The role of technology in Africa's fast-growth economies

By Tracey Grose

The internet has quickened the pace of globalization by speeding the flow of information, creating access to new markets and enabling cross-border collaboration. The African continent is witnessing this as fast-growth economies emerge. The McKinsey Global Institute, the think tank of the global business consultancy, has released a series of insightful analyses on Africa's growing economies and the role of technology.

Africa's GDP is roughly equal to that of Brazil or Russia. While variations exist, 27 of the continent's 30 largest economies have quickened their rates of growth since 2000. According to McKinsey, the staying power of this growth will rely on Africa's ties to the global economy. While commodities drive much of this growth, the continent is gaining access to growing global capital. Global investment increased from $15 billion in 2000 to $87 billion in 2007, and Africa poses a higher rate on return than developed economies. For more, see: Lions on the Move: The progress and potential of African economies.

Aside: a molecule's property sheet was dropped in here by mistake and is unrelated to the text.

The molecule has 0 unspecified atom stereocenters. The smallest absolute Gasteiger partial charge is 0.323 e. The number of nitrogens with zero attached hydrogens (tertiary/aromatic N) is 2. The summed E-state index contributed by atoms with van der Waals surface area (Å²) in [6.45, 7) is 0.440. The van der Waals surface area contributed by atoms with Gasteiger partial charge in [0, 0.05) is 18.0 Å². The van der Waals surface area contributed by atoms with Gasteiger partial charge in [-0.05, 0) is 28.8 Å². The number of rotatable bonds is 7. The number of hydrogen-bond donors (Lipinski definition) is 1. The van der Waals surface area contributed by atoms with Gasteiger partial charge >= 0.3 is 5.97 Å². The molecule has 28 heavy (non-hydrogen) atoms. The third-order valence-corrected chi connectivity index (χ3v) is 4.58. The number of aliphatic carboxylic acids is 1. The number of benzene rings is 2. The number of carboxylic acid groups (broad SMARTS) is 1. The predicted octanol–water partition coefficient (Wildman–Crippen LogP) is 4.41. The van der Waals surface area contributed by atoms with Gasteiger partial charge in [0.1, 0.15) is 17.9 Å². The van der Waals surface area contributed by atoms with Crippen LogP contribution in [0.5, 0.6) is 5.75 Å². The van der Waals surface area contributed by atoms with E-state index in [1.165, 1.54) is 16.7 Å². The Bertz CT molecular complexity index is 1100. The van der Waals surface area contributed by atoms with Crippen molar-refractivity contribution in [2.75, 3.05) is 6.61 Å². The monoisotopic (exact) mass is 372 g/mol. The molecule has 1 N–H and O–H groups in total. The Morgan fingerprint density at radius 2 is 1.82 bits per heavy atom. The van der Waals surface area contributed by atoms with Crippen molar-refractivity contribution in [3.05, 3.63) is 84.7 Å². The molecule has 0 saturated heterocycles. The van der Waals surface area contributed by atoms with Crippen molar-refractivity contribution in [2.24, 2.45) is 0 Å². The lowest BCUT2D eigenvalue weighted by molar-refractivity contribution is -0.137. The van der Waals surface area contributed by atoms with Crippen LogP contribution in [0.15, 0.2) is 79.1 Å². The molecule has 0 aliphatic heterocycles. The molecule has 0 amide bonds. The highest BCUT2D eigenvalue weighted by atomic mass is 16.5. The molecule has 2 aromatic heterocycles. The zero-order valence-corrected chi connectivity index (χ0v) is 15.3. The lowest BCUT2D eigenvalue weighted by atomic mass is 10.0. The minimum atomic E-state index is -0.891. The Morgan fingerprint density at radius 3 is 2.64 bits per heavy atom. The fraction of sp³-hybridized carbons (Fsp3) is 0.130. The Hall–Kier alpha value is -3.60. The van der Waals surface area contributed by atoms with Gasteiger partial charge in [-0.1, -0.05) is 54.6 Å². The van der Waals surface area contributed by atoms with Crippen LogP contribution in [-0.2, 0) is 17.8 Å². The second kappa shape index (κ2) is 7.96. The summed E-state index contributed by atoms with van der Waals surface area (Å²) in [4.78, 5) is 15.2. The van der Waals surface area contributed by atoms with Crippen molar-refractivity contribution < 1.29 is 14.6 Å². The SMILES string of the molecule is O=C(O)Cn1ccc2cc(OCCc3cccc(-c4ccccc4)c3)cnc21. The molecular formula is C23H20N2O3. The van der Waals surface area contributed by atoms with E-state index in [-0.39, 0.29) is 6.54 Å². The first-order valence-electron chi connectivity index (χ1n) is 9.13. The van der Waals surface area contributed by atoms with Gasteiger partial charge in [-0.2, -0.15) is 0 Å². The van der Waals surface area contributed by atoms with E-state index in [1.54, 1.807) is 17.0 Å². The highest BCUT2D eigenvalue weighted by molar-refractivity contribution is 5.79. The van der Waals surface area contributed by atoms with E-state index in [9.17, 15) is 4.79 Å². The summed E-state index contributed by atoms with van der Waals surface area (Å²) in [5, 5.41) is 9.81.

More than any other past innovation, the internet fosters global ties. Looking at the internet's contribution to GDP, Senegal and Kenya lead the continent although they do not represent the fastest growing economies. In both cases, the governments are stimulating internet demand. See: Lions go Digital: The internet's transformative potential in Africa.

African consumers are driving economic growth. Similar to China, 40 percent of Africans live in urban centers, and household discretionary spending is on the rise. McKinsey projects this spending will rise 50 percent in the next decade and reach $128 billion. See: The Rise of the African Consumer.

Given its proximity to Europe, there is strong potential for African economies to meet growing demands in Europe for agricultural products. Africa is host to 60 percent of the world's uncultivated arable land. And European companies should benefit from the continent’s growing demand for infrastructure and distributed energy systems. For more, see: Booming Africa: An opportunity for Europe.

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